This is a part of the Ichimoku that folks generally do not use when drawing an analysis from it for a few reasons (which we’ll cover below), but let’s carve a bit more into our Lagging Span here:
See that weird little squiggly line? That’s the Chikou Span!
Why is it so Far Behind the Price?
The reason why it is so far behind the price is because of ‘displacement’.
It basically is like a ‘barometer’ of sorts, to help test whether the Ichimoku has been accurate in attempting to predict and detail the price action of the underlying security (cryptocurrency in this case) that the Ichimoku is applied to.
If that doesn’t make sense, just bear with me.
Let’s Check Out the Official Definition From Investopedia:
By Investopedia’s definition, the Chikou Span is typically used for a 26-period lookback.
However, on our default settings, you can see that it is programmed for a 52-period lookback (which is double the time).
In my opinion, in an arena that’s as volatile as cryptocurrency is, it’s hard to imagine that any lagging and displaced indicators will confer tremendous value to the one using it, but it’s worth consideration anyway, right? Right.
It’s worth mentioning that these “flawed” default settings were able to signal off an impending price decline and exhaustion way back in December before the $19–20k blow off top.
It signaled at around $16k on the daily, as you can see above.
Not too bad for an allegedly deficient default, right?
Now, let’s move on to the final component of the Ichimoku Cloud
#3 — Lead (Senkou) 1 and Lead (Senkou) 2 Span
Below, is a re-posting of the default settings for the Ichimoku from TradingView, once again:
These two lines have captured the hearts and imaginations of traders for years because, together, they both compose the Ichimoku Cloud.
Let’s bring up the graphic that I displayed above in this article, which details the various constituent elements of the Ichimoku.
Here it is:
See those green and red patches in the picture above? They’re created via the distance between the Leading (Senkou) Span 1 and Leading (Senkou) Span 2.
Now, let’s take a look at what these lines are, and how they’re created exactly.
The formula for the Senkou Span A (or 1, whatever) is very simple.
Senkou Span A/1 = Conversion Line + Base Line / 2 ; The amount of periods that it tracks is entirely up to the user.
Senkou Span B/2 = Lagging Span 2 Periods (52-weeks normally) / 2
When the Senkou Span A/1 > Senkou Span B/2 = Green Cloud
When the Senkou Span B/2 > Senkou Span A/1 = Red Cloud
The distance between the two lines forms what is known as the cloud.
There’s a forward-looking displacement on the Ichimoku (as you’ve probably noticed), so there will always be a cloud to the right of the price current price movement, which makes it ‘predictive’ in its own right.
Trading Using the Senkou Spans
There are a few rules that one must adhere to first, but they are not many in number.
#1 — When the cloud is green, that means that the Ichimoku is signaling to you that previous price movement over the periods that it has been slated to track, are indicating that it predicts positive price movement.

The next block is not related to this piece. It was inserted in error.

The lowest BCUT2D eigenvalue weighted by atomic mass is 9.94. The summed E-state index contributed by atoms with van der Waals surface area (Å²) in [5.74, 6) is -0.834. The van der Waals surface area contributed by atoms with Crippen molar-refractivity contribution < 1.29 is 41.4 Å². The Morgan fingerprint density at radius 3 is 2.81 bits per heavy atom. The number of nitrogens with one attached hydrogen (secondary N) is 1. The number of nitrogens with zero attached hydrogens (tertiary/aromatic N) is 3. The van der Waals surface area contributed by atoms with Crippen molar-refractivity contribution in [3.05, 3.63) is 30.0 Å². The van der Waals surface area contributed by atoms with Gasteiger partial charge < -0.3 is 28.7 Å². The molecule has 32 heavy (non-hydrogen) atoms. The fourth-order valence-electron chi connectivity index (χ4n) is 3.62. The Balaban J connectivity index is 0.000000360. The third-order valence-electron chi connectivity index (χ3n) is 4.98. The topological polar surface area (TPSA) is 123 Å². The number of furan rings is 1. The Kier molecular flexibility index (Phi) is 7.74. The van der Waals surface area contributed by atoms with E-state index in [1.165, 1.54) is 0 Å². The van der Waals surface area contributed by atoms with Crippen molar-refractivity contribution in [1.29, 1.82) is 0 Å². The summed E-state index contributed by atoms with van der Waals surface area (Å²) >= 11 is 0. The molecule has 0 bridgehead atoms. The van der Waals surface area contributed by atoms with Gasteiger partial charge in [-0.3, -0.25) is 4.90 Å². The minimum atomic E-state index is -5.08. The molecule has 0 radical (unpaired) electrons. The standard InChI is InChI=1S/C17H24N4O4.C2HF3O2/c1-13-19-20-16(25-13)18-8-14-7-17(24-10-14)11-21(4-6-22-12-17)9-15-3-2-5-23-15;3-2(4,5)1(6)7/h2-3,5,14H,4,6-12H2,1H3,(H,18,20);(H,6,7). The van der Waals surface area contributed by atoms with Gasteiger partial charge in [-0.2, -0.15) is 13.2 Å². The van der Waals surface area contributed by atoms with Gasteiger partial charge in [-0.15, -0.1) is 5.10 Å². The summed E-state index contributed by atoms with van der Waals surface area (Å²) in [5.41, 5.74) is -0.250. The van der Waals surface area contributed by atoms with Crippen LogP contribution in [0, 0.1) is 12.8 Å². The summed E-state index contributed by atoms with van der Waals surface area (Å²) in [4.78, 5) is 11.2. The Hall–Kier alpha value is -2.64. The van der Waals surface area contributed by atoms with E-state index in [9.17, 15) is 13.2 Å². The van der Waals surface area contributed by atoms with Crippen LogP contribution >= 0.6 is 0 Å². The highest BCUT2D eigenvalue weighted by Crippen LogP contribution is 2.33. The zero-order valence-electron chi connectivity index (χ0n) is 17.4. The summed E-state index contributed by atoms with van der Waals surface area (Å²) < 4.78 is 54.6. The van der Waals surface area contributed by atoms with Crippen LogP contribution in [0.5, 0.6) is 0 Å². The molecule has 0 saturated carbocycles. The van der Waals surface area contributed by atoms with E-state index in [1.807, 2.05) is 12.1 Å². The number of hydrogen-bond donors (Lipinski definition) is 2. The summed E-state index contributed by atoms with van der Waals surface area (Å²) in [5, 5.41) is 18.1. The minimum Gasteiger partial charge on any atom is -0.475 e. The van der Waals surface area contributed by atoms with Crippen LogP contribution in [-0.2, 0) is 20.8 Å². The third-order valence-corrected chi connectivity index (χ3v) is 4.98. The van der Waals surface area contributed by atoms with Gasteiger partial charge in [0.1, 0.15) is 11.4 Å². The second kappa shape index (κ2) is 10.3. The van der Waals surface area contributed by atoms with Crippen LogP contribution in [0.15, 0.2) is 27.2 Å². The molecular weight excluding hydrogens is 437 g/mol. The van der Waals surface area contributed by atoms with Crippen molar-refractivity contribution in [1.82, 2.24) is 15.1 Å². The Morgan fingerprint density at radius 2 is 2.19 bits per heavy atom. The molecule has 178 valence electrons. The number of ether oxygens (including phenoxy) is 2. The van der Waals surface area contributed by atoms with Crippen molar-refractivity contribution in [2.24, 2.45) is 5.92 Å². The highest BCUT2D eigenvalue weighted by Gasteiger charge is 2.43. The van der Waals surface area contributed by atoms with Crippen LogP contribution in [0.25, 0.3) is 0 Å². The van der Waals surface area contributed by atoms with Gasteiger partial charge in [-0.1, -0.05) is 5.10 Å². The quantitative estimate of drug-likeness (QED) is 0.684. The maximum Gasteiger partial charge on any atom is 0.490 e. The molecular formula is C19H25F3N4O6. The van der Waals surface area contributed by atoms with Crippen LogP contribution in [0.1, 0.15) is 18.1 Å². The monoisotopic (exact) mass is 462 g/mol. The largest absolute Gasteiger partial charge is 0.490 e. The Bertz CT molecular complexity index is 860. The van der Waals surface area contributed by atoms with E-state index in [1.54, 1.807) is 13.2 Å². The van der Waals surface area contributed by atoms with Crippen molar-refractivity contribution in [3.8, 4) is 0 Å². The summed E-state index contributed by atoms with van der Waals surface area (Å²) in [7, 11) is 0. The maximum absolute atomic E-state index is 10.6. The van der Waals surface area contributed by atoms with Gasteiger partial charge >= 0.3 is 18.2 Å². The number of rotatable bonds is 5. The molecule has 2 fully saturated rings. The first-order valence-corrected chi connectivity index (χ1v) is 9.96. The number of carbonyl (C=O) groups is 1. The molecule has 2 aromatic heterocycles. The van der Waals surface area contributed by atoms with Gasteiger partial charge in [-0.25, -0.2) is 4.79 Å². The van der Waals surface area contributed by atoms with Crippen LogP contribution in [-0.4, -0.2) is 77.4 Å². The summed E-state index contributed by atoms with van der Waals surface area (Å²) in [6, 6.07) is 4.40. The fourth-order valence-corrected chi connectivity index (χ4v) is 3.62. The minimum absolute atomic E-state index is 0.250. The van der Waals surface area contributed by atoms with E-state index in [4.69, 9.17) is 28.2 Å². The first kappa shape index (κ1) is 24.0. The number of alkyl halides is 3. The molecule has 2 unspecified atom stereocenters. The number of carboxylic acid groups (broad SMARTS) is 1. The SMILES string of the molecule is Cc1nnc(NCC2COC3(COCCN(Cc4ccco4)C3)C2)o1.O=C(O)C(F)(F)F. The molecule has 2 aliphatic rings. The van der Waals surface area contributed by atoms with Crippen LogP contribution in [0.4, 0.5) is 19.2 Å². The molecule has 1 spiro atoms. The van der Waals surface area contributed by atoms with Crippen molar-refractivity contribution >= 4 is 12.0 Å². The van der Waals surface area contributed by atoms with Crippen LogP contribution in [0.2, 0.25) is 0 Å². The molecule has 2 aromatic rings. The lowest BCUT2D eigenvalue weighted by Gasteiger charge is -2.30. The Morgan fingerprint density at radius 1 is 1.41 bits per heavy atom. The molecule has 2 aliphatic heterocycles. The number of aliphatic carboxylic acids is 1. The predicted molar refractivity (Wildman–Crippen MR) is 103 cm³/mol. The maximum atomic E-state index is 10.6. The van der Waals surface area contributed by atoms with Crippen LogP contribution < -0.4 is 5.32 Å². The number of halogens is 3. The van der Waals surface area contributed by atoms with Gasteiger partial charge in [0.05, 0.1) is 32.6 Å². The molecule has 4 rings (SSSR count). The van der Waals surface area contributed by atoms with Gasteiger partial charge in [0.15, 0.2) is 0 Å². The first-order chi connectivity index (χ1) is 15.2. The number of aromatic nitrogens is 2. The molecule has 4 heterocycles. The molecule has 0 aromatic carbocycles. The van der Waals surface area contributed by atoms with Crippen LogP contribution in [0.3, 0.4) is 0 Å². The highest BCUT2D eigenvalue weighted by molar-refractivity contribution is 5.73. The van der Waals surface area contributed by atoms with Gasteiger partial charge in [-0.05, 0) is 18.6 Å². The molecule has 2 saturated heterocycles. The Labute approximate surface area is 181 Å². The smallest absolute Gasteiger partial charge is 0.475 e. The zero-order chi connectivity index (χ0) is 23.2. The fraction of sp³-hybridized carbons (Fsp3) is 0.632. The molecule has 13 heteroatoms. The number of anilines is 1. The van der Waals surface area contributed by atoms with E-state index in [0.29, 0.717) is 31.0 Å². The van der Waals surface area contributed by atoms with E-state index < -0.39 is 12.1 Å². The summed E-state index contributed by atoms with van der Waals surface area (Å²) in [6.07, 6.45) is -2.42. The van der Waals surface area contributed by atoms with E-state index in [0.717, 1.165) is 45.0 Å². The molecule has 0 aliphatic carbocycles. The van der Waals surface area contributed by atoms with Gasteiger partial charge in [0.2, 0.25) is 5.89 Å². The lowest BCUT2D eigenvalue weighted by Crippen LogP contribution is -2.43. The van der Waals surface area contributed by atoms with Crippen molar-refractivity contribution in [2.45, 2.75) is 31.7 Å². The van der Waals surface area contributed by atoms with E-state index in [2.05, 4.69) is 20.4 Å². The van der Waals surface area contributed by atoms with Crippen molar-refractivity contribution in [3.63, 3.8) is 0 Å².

#2 — Conversely, when the cloud is red, that means that the Ichimoku is signaling to you that the previous price movement over the periods that it has been slated to track, are indicating that it predicts negative price movement.
#3 — If the price is “in the cloud”, then consider that cloud to be a potential trading range that the price may move within while it’s in there.
#4 — If the price crosses above the cloud, then that is very bullish.
#5 — If the price crosses below the cloud, then that is very bearish.
#6 — If the price is above the cloud, then the cloud will (should — not guaranteed) serve as support.
#7 — If the price is below the cloud, then the cloud will (should — not guaranteed) serve as resistance.
Why are the Default Settings Wrong?
Saying that the default settings on the Ichimoku are wrong is the equivalent of stating that the toppings you got on your pizza is ‘wrong’.
In fact, the settings that people have tried to apply on the Ichimoku in lieu of the defaults, are much more nonsensical than the defaults could ever be.
A 9 + 26-period look back is a solid amount of time, and at a length that allows for an easier dissection of the price in that regard, which is more immediate-term than looking at an MA-50 indicator.
Similarly, the Chikou Span does well at a 26-period displacement. I’ve never seen any trader seriously refer to it anyway, to be honest. But it looks like a solid trend confirmation, I believe.
Also, the Ichimoku Cloud works fabulously for the settings that it tracks. Especially if it is for Bitcoin on a relatively small-ish timeframe.
The one argument that I could see folks using that may make sense is that the lookback period should be slightly shorter for the Senkou Spans, specifically, because there was such an exponential increase in Bitcoin’s price movement over the last 52 weeks.
However, now that we’re floating at the price of $6k, and 52-weeks ago, the price was hovering around $2.5k-ish, which truly isn’t an astronomical distance from the $6.7k (approximately) price mark that I’m looking at right now, I’d say that those folks claiming that the settings on the Ichimoku are “wrong”, are more than likely full of shit and just have zero fundamental understanding of how this indicator works.
So, don’t worry if someone sends you some dumb shit like that!
Read this article, learn the truth and the math behind the Ichimoku and enjoy trading! And if you alter the settings on your indicator, do it because YOU want to do it.
Great stuff bro. Always learn so much from you. This is amazing ty!
Big, thank you.
@proofofresearch Pretty good.